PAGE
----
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Field of view indicators

Astroimager Adam Block shows readers how to set up field-of-view indicators based on their telescope and CCD camera.
RELATED TOPICS: ASTROIMAGING
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Field of view (FoV) indicators are fundamental tools for imagers. They can show you whether an object will fit in the FoV created by the combination of the optical system and the sensor size.

If an object does not fit, you can use FoV indicators to construct a mosaic of fields to shoot. Finally, if you’re using an autoguider, FoV indicators also can determine if guide stars are available. In this article, I describe how to use the Aladin Sky Atlas (imagers usually just call it Aladin) to make your own FoV indicators.
Image1
Image #1. Here is the initial screen for the Aladin Sky Atlas. Type an object’s name or designation in the “Location” field highlighted in yellow near the top, and a Digitized Sky Survey image will load in the square viewer window.
All images: Adam Block
Normally, you would construct FoV indicators using commercially available planetarium programs. As part of my job at the Mount Lemmon SkyCenter, I make telescopes available for remote observing (see http://skycenter.arizona.edu). So, I face the problem of communicating what the FoV is for a given telescope without requiring users to own software. Aladin is a great solution because it is free and displays this information and more. Visit http://aladin.u-strasbg.fr to download the program.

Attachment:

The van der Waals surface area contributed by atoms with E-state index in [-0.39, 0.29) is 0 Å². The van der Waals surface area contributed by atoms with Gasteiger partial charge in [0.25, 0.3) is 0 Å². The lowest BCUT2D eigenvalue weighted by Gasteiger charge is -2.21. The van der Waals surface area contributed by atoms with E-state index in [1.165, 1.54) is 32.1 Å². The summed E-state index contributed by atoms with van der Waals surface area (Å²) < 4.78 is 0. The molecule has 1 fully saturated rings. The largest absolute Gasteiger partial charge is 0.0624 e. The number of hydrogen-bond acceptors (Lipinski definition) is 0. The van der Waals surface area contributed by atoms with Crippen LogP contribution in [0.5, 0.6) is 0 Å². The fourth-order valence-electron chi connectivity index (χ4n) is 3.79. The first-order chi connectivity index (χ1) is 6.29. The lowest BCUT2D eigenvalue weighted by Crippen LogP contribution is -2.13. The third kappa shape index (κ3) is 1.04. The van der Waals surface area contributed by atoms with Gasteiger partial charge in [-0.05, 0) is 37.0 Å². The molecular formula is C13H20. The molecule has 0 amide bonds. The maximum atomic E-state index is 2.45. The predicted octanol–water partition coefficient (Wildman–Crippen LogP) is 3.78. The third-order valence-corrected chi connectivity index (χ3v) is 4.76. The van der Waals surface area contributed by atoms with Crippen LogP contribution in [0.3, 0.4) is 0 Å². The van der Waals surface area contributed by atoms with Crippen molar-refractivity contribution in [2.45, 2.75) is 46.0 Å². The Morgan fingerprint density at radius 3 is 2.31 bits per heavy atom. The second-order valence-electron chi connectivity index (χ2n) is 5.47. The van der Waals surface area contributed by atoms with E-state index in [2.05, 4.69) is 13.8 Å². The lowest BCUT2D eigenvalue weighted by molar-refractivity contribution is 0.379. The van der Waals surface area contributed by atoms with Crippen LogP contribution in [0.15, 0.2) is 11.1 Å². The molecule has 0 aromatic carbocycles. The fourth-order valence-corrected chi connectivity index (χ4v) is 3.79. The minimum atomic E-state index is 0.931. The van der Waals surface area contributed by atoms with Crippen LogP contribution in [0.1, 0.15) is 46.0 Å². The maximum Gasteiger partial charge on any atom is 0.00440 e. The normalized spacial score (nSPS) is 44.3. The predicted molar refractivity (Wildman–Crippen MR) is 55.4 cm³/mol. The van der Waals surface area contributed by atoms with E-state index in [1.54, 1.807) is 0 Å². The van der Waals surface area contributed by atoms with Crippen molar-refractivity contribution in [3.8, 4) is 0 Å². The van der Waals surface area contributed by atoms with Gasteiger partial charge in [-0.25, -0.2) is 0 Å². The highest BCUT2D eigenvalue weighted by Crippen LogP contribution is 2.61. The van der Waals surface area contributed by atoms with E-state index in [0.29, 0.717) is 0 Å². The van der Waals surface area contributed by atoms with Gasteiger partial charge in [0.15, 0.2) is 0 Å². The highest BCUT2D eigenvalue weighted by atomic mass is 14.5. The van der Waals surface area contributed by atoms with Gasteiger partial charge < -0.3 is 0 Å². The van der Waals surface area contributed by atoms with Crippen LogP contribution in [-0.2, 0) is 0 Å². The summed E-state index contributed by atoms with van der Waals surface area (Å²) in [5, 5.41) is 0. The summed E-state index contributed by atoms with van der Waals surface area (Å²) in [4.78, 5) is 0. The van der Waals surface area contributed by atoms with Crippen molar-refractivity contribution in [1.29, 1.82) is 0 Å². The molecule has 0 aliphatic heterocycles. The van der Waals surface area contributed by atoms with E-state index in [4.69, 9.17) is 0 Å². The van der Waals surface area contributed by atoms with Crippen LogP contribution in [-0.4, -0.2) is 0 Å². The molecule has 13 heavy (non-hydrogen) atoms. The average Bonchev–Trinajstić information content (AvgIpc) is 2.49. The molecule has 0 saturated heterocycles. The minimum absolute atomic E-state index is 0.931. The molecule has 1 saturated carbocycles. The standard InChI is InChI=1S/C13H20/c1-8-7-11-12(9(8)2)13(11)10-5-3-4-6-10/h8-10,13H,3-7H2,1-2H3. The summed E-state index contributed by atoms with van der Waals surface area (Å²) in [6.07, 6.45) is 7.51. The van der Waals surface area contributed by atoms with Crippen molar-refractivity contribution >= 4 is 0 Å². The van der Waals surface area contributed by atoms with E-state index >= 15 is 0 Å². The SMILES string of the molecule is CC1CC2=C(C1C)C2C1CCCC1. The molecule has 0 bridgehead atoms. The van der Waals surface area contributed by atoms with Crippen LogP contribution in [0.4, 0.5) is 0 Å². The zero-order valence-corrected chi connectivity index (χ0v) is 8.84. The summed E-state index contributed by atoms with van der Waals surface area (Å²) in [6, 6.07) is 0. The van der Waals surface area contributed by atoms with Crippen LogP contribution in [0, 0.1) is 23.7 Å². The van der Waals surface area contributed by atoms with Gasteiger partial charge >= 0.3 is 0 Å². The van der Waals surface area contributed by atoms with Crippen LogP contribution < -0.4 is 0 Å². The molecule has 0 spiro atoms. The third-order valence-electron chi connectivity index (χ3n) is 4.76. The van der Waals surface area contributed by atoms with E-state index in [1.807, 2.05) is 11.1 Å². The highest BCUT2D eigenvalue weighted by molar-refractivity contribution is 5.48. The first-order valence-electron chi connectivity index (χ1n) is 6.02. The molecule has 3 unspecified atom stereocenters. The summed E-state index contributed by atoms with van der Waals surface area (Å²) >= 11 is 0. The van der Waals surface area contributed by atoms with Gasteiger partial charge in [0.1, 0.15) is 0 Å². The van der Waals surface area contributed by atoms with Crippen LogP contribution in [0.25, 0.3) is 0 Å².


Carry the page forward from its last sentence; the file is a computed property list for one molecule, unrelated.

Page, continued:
When you run Aladin, it presents you with a screen that looks like Image #1. By default, the program uses the color images of the Digitized Sky Survey (DSS), although you can select other all-sky surveys. Simply type an object name or a coordinate in the “Location” field, and press “Enter.” You will see the DSS image of that region of sky. Using the controls to the right of the sky image, make adjustments by panning and zooming.
Image2
Image #2. Load the “Instrument FoV” under the “File” menu to enter this screen. Create a FoV (once) and then load it each time you use Aladin. Press the “Submit” button to overlay the FoV, then look back at the main screen.
Look in the “File” menu and select “Load Instrument FoV” to see a list of presets astronomers often use (Image #2). I highlighted the entry for the 32-inch Schulman Telescope at the SkyCenter (you are supposed to be impressed). After pressing the “Submit” button, the DSS image will have an overlay with your chosen FoV. Aladin treats overlays just like a layer in Photoshop. You can modify their attributes in the “Stack” controls section (Image #3). Zoom out enough to see the entire FoV, or it will look like it just colors the screen.

So now you can plan your imaging sessions for the Schulman Telescope at your leisure! However, you may want to do this for your own system, so in the FoV section, find a button called “Create your Own.” In the video associated with this article, I show you how to calculate the FoV for your telescope and camera, create rectangles and circles with the correct dimensions, and then save the result. You will have created a file with a VOT extension that you can load any time you need to.
Image3
Image #3. A FoV indicator is now an overlay. Controls are to the right. Right click on the FoV layer to adjust its properties. The FoV shown here is for a dual-chip camera with an internal autoguider represented by the small rectangle. Stars between the outer rings are potential guide stars.
Separate autoguider chips require a little more effort because they are offset from the center of the FoV. You will need to determine offsets for internal guiders by looking up the published separation of the chips for your system in milli-meters and converting to arcseconds. For an off-axis guider, you can determine the separation of the chips on the sky by centering a star on each chip and recording how far the telescope moved in arcseconds.

Not only is Aladin fun to use, but its FoV indicators should be one of the essential tools you have in your astrophotography toolbox. In my next column, I will discuss dark frames and the use of master darks that persist for extended periods of time.
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